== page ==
Paintings at the Met – 10 Most Famous

One of the most famous art museums in the United States is New York City’s Metropolitan Museum of Art, which is known in the art community as “the Met.”

It was established in 1870 and has exhibited some of the greatest pieces of artwork in human history since that time. Some of the most famous paintings at the Met are among the world’s best and it’s this reason why the museum is one of the top destinations in the country.

In this article, we’ll explore our selections for 10 of the most famous paintings at the Met, as well as some of the information regarding the artists behind these works.

Famous Paintings at the Met

1. Washington Crossing the DelawareEmanuel Leutze

Washington Crossing the Delaware Emanuel Gottlieb Leutze

Emanuel Leutze was a German-born artist who would later become one of the most vaunted painters in American history.

He was well known for his ability to capture political events and other notable happenings in his works, which are described by most critics and scholars as adhering to the Classical style.

One of Leutze’s paintings is a work that scholars point to as being the greatest in American history. The painting is titled Washington Crossing the Delaware and was done in 1851 to commemorate one of the most pivotal moments in the American Revolution.

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Leutze’s painting depicts the passage of General George Washington and the ragtag American army across the Delaware River in small boats.

The real crossing of the Delaware event took place in the middle of the night under the cover of darkness. Despite the painting being considered a symbol of patriotic American value, it contains aspects that are not congruent with reality.

One such item is the fact that Washington and Lieutenant James Monroe are standing in the already overloaded boat, which would almost certainly cause such a small vessel to capsize.

2. The Death of SocratesJacques-Louis David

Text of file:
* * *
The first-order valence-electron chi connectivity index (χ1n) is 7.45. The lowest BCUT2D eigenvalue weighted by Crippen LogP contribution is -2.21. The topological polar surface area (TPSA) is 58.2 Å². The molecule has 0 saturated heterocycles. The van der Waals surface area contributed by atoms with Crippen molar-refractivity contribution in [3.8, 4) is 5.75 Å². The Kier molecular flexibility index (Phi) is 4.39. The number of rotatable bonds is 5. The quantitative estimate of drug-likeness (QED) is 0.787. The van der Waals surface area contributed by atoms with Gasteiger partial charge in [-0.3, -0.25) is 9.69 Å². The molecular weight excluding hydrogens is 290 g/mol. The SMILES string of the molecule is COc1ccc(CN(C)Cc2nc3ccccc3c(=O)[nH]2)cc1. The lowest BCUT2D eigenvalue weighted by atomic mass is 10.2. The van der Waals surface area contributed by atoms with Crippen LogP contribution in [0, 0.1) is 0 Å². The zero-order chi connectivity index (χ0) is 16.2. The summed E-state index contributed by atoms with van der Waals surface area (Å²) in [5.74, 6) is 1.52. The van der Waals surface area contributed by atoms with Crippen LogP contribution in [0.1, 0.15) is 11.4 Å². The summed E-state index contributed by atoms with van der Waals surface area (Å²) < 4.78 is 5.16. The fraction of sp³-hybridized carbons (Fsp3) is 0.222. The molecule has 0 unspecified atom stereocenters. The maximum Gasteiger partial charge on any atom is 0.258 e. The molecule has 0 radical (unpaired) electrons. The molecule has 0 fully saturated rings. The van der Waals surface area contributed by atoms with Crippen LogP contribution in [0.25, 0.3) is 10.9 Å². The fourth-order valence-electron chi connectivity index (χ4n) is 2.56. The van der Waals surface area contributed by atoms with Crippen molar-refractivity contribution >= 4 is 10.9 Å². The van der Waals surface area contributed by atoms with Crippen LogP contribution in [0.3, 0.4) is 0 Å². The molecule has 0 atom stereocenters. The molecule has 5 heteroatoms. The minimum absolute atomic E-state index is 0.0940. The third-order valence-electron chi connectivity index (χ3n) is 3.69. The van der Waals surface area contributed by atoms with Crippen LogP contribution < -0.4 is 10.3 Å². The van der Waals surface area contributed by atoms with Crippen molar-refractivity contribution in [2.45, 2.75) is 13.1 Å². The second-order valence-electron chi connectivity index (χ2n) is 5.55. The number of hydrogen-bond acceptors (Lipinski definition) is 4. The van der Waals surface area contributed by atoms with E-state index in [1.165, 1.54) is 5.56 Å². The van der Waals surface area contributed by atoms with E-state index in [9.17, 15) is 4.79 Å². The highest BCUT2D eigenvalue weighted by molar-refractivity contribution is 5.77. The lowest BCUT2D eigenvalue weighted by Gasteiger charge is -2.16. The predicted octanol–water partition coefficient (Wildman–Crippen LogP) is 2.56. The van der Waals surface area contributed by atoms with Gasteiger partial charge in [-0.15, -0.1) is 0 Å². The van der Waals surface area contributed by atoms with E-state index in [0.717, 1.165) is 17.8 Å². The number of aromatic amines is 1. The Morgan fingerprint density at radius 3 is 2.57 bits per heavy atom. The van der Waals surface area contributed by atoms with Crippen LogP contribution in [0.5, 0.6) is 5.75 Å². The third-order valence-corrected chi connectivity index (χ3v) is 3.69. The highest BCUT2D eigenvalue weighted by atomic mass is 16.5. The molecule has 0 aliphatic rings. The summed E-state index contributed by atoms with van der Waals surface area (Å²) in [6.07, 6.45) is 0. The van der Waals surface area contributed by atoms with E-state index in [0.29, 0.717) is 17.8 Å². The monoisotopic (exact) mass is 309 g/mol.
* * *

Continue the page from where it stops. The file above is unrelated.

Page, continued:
The Death of Socrates

French painter Jacques-Louis David was a well known artist and political activist in the early-to-mid 19th century. Many of his paintings were done in the Neoclassical style and his works usually centered around historical fiction or Greek and Roman mythology.

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The Met is home to one of the artist’s paintings that critics view as David’s greatest. The work is titled The Death of Socrates and was done in 1787 at the very beginning of his career when many other artists in Paris and throughout Europe were focused on ancient Greek and Rome.

The painting is filled with symbolism as David signed the work just below the figure of Plato, which was meant to emphasize the fact that the story behind the scene came from Plato himself.

3. The MusiciansCaravaggio

The Musicians Caravaggio

Michelangelo Merisi (Michele Angelo Merigi or Amerighi) da Caravaggio is remembered as one of the more controversial painters from the Italian Renaissance era, but his paintings are among the greatest of any artist from the 16th and early 17th centuries.

One of the most visited paintings in New York City’s the Met museum is Caravaggio’s work titled The Musicians.

This 1595 painting is one of the artist’s earliest from his short career and is known for Caravaggio’s masterful use of light and dark—even in his early works.

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The painting is somewhat similar to others done at this same era by Italian painters as it includes a group of musicians at play.

What’s distinct about this work is that it is believed to be Caravaggio’s first painting and it was dedicated to Cardinal Francesco Maria Del Monte.

4. The Gulf StreamWinslow Homer

The Gulf Stream

Winslow Homer is one of the most famous American artists from the late 19th century and was well known for his paintings done in the Realism movement.

Many of his works centered around some of the common activities that people took part in during the mid-1800’s and he was known to have created a number of maritime paintings that involved fishing vessels and small boats.

One of the artist’s works that critics and scholars consider to be among Homer’s greatest is titled The Gulf Stream. This painting was done in 1899 at a time when steam-powered boats were beginning to dominate the seas for various fishing communities and other industries.

This painting from Homer displays the ocean’s power and unpredictability as the man in the boat is being tossed about on the waves aimlessly.